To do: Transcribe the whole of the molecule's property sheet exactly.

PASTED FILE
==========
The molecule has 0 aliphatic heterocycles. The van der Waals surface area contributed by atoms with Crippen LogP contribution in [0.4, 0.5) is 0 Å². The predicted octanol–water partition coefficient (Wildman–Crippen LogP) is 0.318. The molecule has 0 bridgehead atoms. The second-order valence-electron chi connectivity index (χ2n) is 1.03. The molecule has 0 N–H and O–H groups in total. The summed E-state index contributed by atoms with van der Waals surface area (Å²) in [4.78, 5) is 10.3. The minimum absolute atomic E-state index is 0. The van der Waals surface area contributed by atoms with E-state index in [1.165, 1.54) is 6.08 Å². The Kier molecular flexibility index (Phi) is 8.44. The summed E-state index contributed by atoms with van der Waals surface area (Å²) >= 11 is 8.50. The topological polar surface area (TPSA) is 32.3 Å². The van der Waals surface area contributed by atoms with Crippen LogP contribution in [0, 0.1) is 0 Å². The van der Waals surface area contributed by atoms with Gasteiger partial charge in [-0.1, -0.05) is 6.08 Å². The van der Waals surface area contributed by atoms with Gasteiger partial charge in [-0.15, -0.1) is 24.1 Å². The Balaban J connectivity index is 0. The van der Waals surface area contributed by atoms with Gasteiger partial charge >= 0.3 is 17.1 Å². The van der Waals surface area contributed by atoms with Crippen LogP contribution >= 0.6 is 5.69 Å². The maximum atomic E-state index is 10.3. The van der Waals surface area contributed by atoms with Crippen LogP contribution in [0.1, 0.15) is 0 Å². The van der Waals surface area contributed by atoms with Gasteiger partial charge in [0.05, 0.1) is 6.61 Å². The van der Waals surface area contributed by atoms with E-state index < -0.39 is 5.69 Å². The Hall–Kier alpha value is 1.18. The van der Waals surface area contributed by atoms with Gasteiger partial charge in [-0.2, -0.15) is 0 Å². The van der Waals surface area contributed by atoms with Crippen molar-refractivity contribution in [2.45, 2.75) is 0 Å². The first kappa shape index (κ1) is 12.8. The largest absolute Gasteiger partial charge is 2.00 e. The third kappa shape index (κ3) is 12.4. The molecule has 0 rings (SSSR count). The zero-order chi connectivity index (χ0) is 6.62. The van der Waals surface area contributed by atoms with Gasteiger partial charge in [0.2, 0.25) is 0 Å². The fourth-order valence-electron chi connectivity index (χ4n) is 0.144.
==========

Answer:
The molecule has 0 aliphatic heterocycles. The van der Waals surface area contributed by atoms with Crippen LogP contribution in [0.4, 0.5) is 0 Å². The predicted octanol–water partition coefficient (Wildman–Crippen LogP) is 0.318. The molecule has 0 bridgehead atoms. The second-order valence-electron chi connectivity index (χ2n) is 1.03. The molecule has 0 N–H and O–H groups in total. The summed E-state index contributed by atoms with van der Waals surface area (Å²) in [4.78, 5) is 10.3. The minimum absolute atomic E-state index is 0. The van der Waals surface area contributed by atoms with E-state index in [1.165, 1.54) is 6.08 Å². The Kier molecular flexibility index (Phi) is 8.44. The summed E-state index contributed by atoms with van der Waals surface area (Å²) >= 11 is 8.50. The topological polar surface area (TPSA) is 32.3 Å². The van der Waals surface area contributed by atoms with Crippen LogP contribution in [0, 0.1) is 0 Å². The van der Waals surface area contributed by atoms with Gasteiger partial charge in [-0.1, -0.05) is 6.08 Å². The van der Waals surface area contributed by atoms with Gasteiger partial charge in [-0.15, -0.1) is 24.1 Å². The Balaban J connectivity index is 0. The van der Waals surface area contributed by atoms with Gasteiger partial charge >= 0.3 is 17.1 Å². The van der Waals surface area contributed by atoms with Crippen LogP contribution >= 0.6 is 5.69 Å². The maximum atomic E-state index is 10.3. The van der Waals surface area contributed by atoms with Crippen LogP contribution in [0.1, 0.15) is 0 Å². The van der Waals surface area contributed by atoms with Gasteiger partial charge in [0.05, 0.1) is 6.61 Å². The van der Waals surface area contributed by atoms with E-state index < -0.39 is 5.69 Å². The Hall–Kier alpha value is 1.18. The van der Waals surface area contributed by atoms with Gasteiger partial charge in [-0.2, -0.15) is 0 Å². The van der Waals surface area contributed by atoms with Crippen molar-refractivity contribution in [2.45, 2.75) is 0 Å². The first kappa shape index (κ1) is 12.8. The largest absolute Gasteiger partial charge is 2.00 e. The third kappa shape index (κ3) is 12.4. The molecule has 0 rings (SSSR count). The zero-order chi connectivity index (χ0) is 6.62. The van der Waals surface area contributed by atoms with Gasteiger partial charge in [0.2, 0.25) is 0 Å². The fourth-order valence-electron chi connectivity index (χ4n) is 0.144.